Embroidery is the process of using a needle to add design to an already-woven fabric or other ground (such as leather). Embroidery was uniquely suited to represent flowers in the eighteenth century; a needle and thread could easily create small, detailed motifs in ways ordinary weaving could not achieve (Fig. 4).  Embroidery also allowed for a higher degree of individualization in designs not possible with weaving (Fig. 5a-c).

Fig. 4. Waistcoat pattern, England or France, 1770s. Gouache paint; laid paper. Mr. and Mrs. Hugh B. Vanderbilt Fund for Curatorial Acquisitions, 2001.48.1.
Fig. 5a-c. Petticoat and details, probably England, 1721. Polychrome, two-ply worsted embroidery (crewel); white, twill-weave linen and cotton (fustian) ground. Museum Collections Fund, 2007.5.

Like weaving, formal instruction in embroidery guilds in England and France was almost exclusively for men. However, women had the chance to embellish their appearance, and that of a loved one, through embroidery done in more informal settings such as the home, or taught as an ornamental art at a school. The mastery of stitches could later serve as a creative outlet for some women to embellish items of clothing such as petticoat hems (Fig. 6). Regardless of the context of training, skilled embroidery and a variety of stitches created nuanced shading and texture that added to a floral motif’s lifelike qualities.

Fig. 6. Petticoat hem detail, possibly American, mid-late 18th century. Polychrome, two-ply worsted embroidery (crewel); off-white, plain weave linen. Gift of Jane Dow Bromberg, 86.088.

Painted and Printed Flora

Seventeenth-century Indian painted-and-printed cottons captured the interests and imaginations of England and Europe. The finest examples of chintz trumpeted the skill of Indian artisans, especially those from the southeast Coromandel Coast, who used a combination of mordant- and resist-dyeing techniques on mostly plain-woven cotton fabrics to create detailed and colorfast designs.[4] Enterprising people in the West soon sent designs, or musters, to these Indian craftsmen to copy in the hopes of better appealing to customer tastes back home. Besides colorfast designs, the ability of these Indian artisans to create patterned fabric featuring white, undecorated grounds to set off vibrantly hued motifs only increased their vogue in the West (Fig.7a, b).

Fig. 7a, b. Petticoat and detail, painted and printed, mordant- and resist-dyed, plain weave quilted cotton, India and England, 1750-1800. F.654.

By the early eighteenth century, long frustrated by their lack of success replicating the colorfast techniques of India, English and European printers and dyers began experimenting in earnest (Fig. 8). These efforts eventually yielded more generalized, less detailed designs using printing techniques.  Writing about his late eighteenth-century childhood during the 1840s, Deerfield, Massachusetts, historian Epaphras Hoyt (1765-1850) remembered women in the 1770s wearing “calicos [of] stamped linen” when more popular printed cottons imported from English merchants became unavailable during the American Revolution. Hoyt recalled these homemade versions possessed motifs created by using wooden stamps that decorated the linen with motifs that “might please the eye.” But the colors achieved, using inferior, natural dyes that were locally available, did not last.[5] By the end of the eighteenth century, however, these experiments paid off. Woodblocks, engraved copper plates, and cylinders were all employed to produce stylized floral designs, which also became smaller as the century ended (Fig.9a, b).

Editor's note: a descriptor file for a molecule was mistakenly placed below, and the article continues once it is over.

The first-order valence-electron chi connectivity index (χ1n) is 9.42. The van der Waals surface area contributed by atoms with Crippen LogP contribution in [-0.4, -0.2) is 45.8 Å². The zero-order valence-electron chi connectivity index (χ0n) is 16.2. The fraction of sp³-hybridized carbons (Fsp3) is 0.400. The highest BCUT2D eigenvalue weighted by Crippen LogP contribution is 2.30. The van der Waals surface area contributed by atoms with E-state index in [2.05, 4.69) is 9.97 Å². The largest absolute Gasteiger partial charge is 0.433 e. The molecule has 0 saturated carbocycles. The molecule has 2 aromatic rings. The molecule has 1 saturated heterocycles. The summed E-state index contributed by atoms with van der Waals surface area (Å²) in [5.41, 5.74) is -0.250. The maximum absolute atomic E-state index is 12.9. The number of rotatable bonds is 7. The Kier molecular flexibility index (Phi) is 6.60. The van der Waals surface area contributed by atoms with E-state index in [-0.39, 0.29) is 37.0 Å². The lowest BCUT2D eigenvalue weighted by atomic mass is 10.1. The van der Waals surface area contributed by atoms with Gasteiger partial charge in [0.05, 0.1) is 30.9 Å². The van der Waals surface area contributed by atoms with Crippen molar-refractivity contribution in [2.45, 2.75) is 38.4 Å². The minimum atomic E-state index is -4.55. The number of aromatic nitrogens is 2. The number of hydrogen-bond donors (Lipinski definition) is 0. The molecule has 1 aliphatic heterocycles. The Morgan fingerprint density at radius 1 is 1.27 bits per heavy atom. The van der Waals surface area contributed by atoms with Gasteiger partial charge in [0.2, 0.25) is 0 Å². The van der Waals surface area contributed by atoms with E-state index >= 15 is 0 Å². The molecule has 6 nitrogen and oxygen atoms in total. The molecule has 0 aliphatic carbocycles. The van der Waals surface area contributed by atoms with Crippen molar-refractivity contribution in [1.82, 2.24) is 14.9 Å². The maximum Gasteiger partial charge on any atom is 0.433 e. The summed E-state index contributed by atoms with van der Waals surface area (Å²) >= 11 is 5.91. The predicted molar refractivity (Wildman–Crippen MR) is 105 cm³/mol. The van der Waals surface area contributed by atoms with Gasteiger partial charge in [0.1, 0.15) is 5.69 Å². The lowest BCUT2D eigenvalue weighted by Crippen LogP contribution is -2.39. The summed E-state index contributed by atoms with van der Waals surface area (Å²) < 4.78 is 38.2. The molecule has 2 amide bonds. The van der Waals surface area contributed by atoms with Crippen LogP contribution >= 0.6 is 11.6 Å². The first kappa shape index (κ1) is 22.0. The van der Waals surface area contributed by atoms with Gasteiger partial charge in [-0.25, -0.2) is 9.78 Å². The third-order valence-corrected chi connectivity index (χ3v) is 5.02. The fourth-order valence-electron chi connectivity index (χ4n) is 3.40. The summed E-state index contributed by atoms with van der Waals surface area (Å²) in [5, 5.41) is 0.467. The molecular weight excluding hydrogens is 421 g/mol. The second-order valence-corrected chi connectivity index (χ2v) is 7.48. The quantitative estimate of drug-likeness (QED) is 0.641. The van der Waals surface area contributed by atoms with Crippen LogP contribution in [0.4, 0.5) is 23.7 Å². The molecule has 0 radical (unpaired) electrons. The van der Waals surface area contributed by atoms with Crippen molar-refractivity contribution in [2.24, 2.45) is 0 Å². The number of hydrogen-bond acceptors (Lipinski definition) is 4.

Fig. 8 “Calico Printing,” from John Barrow, A Supplement to the New and Universal Dictionary of Arts and Sciences. London, 1754.
Fig. 9a, b. Gown and detail, English and American, c. 1800. Blue and green, block-printed, plain-weave, glazed cotton; undyed, plain-weave linen lining. Hall and Kate Peterson Fund for Paintings, Prints, Drawings, and Photographs, 2019.6.

In addition to their pleasing, decorative effects, the inclusion of two-dimensional flowers on textiles worn for dress on three-dimensional bodies held deeper meanings in Western society. Flowers could spark conversation and interest. New or exotic flora could signal knowledge of the latest trends in horticulture or an awareness of different cultures.[6] In this way, these fabrics served as portable libraries or communicators of a person’s knowledge, as well as reflect their access to, and knowledge of, the latest fashions.

[1] Vanessa Remington, Painting Paradise: The Art of the Garden (London: Royal Collection Trust, 2015).

[2] Lesley Ellis Miller, “Education and the Silk Designer: A Model for Success?,” in Mary Schoeser and Christine Boydell, eds., Disentangling Textiles: Techniques for the Study of Designed Objects (London: Middlesex University Press, 2002), 185-194. Moira Thunder, “Improving Design for Woven Silk: The Contribution of William Shipley’s School and the Society of Arts,” Journal of Design History 17 No. 1 (2004): 5-27.

[3] Lesley Ellis Miller, “Jean Revel: Silk Designer, Fine Artist, or Entrepreneur?,” Journal of Design History 8 No. 2 (1995): 79-96.

[4] Rosemary Crill, Chintz: Indian Textiles for the West (London: V&A Publishing, 2008).

[5] Epaphras Hoyt, “Dress of Females,” in Recollections of times and things of my early life, with a sketch of recent improvements, and remarks upon the principles of our government, on our parties & our frequent political condition (unpublished manuscript), 25. Historic Deerfield Library. Thanks to Barbara Mathews, Public Historian and Director of Academic Programs at Historic Deerfield, for bringing this to my attention.

[6] Clare Browne, “The Influence of Botanical Sources on early 18th-Century English Silk Design,” in 18th-Century Silks: The Industries of England and Northern Europe (Riggisberg; Abegg-Stiftung, 2000), 25-38.